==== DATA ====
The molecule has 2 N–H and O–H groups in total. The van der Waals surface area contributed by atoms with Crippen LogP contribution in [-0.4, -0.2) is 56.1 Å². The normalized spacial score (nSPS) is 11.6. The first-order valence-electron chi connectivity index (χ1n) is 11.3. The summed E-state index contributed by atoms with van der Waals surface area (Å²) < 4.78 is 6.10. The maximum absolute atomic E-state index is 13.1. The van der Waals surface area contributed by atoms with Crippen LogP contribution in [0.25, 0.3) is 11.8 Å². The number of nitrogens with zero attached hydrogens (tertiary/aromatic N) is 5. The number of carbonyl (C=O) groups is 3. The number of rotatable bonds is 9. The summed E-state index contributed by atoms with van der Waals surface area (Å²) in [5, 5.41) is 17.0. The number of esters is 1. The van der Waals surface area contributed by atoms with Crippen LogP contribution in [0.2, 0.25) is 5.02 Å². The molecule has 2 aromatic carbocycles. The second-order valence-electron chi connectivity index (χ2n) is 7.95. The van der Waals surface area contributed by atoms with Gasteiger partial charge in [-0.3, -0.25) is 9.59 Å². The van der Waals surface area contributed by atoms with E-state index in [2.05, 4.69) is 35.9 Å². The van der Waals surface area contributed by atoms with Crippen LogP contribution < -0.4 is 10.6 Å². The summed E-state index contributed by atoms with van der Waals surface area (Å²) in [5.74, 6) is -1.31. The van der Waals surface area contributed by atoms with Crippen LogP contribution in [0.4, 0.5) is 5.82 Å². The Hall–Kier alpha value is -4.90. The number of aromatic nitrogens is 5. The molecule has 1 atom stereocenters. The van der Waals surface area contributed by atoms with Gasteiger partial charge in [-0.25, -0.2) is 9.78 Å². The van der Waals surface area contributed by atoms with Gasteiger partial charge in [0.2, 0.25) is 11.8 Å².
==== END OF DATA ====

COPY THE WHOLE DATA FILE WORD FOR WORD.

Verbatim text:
The molecule has 2 N–H and O–H groups in total. The van der Waals surface area contributed by atoms with Crippen LogP contribution in [-0.4, -0.2) is 56.1 Å². The normalized spacial score (nSPS) is 11.6. The first-order valence-electron chi connectivity index (χ1n) is 11.3. The summed E-state index contributed by atoms with van der Waals surface area (Å²) < 4.78 is 6.10. The maximum absolute atomic E-state index is 13.1. The van der Waals surface area contributed by atoms with Crippen LogP contribution in [0.25, 0.3) is 11.8 Å². The number of nitrogens with zero attached hydrogens (tertiary/aromatic N) is 5. The number of carbonyl (C=O) groups is 3. The number of rotatable bonds is 9. The summed E-state index contributed by atoms with van der Waals surface area (Å²) in [5, 5.41) is 17.0. The number of esters is 1. The van der Waals surface area contributed by atoms with Crippen LogP contribution in [0.2, 0.25) is 5.02 Å². The molecule has 2 aromatic carbocycles. The second-order valence-electron chi connectivity index (χ2n) is 7.95. The van der Waals surface area contributed by atoms with Gasteiger partial charge in [-0.3, -0.25) is 9.59 Å². The van der Waals surface area contributed by atoms with E-state index in [2.05, 4.69) is 35.9 Å². The van der Waals surface area contributed by atoms with Crippen LogP contribution < -0.4 is 10.6 Å². The summed E-state index contributed by atoms with van der Waals surface area (Å²) in [5.74, 6) is -1.31. The van der Waals surface area contributed by atoms with Crippen LogP contribution in [0.4, 0.5) is 5.82 Å². The Hall–Kier alpha value is -4.90. The number of aromatic nitrogens is 5. The molecule has 1 atom stereocenters. The van der Waals surface area contributed by atoms with Gasteiger partial charge in [-0.25, -0.2) is 9.78 Å². The van der Waals surface area contributed by atoms with Gasteiger partial charge in [0.2, 0.25) is 11.8 Å².